The Wise Character

Every story has a protagonist. Every story has an antagonist. Just how villainous your antagonist is, depends on the circumstances in the story. Both the protagonist and antagonist often have a character that they turn to for advice. Someone they trust to help them. That character is the character I call the Wise Character. The wise character is the one who knows just what wisdom to impart to help the hero/heroine or the villain, depending. How do you write such a character?

To begin with, you have to know what kind of advice the protagonist needs. Then you can develop a character who is either super smart all around, or simply an expert in the subject the protagonist needs help with. Developing the character will mean giving him or her a backstory that includes a degree, perhaps, or some other way of attaining the knowledge that will help the protagonist or antagonist, whichever seeks the help.

You might only need a character who says something profound every now and then that assists the protagonist. Or you may need the genius working for the antagonist that must be stopped along with the antagonist. Either way, you need to create the character with a backstory that provides his knowledge in a logical (to the story) way.

Think of creating the character as a survival strategy. What do you need? Is the question. There is also what do you have, and that only applies in a limited way. If you look at what your characters need and what they have, you may find that you already have a character that can fit the bill. All you would have to do is tweak the character with the required expertise.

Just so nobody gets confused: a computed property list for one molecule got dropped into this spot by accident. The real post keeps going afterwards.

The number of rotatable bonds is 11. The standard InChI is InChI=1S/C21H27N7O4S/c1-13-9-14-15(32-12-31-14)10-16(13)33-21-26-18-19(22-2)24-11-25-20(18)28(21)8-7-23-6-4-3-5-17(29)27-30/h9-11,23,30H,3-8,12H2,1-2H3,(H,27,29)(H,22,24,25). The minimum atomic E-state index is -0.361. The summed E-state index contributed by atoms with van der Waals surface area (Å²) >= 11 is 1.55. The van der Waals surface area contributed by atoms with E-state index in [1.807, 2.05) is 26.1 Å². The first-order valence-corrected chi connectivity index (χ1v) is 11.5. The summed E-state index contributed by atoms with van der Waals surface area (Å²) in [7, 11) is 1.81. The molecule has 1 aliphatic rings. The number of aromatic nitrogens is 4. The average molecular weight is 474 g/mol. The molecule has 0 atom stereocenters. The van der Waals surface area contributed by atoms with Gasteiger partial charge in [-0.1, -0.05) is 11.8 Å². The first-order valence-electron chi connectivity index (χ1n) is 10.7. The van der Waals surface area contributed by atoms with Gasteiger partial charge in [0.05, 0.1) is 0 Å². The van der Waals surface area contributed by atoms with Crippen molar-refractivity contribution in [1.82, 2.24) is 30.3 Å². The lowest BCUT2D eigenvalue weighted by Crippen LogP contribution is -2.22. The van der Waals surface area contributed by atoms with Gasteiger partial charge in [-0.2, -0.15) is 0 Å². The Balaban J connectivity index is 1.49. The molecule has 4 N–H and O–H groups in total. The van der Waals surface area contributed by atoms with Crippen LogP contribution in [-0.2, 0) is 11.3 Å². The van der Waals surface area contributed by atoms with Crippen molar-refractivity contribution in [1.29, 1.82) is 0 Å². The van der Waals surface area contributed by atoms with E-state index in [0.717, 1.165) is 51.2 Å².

If you don’t have a character ready to take on the role of advisor, or the Wise Character, you will need to create one from scratch. That’s not as hard as it sounds. You just have to create a character with the right background to provide the protagonist (or antagonist) with what he/she needs to move the story forward. It doesn’t even have to be a main character. It can be a minor character who only appears a few times in the story. The Wise Character should appear more than once, though. If it only appears once, or is never mentioned until needed, it becomes a transparent plot device. Mentioning the character a few times before it appears to impart its advice is allowable. The character must be established as a Wise Character before it appears though. That is what makes it more believable.

Creating a Wise Character is not that hard as long as you do the backstory correctly. The Wise Character doesn’t have to be a mystical being, it just has to be someone with the expertise to guide the protagonist (or antagonist) to its goal.


I am not one who is comfortable talking about myself but here goes. I enjoy writing, family history, and reading. I decided to do this blog because I wanted to try something new. I decided to make it a weekly blog because I wasn't sure that I could keep up with a daily one, and monthly seemed like I was writing a magazine. I think I did ok with my choices. You'll notice that there are not a lot of graphics on my site. That's because there are graphics plastered everywhere on the Internet and those sites sometimes take forever to load. This blog is a place where you can kick back, relax and be ready to be amused. At least I hope I willbamuse you. This blog is on a variety of subjects from my ficitional cat agency, the FFL, which is monthly, to instructional blogs to editorials, which are my opinions only. I admit that I don't know everything and could be wrong -- I frequently am. Now, stop reading about me and read what I have to say!

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Posted in Writing Fiction, Writing Techniques

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© Lisa Hendrickson and Pebblepup's Writing Den, 2010-2017. Unauthorized use and/or duplication of this material without express and written permission from this site’s author and/or owner is strictly prohibited. Excerpts and links may be used, provided that full and clear credit is given to Lisa Hendrickson and Pebblepup's Writing Den with appropriate and specific direction to the original content.
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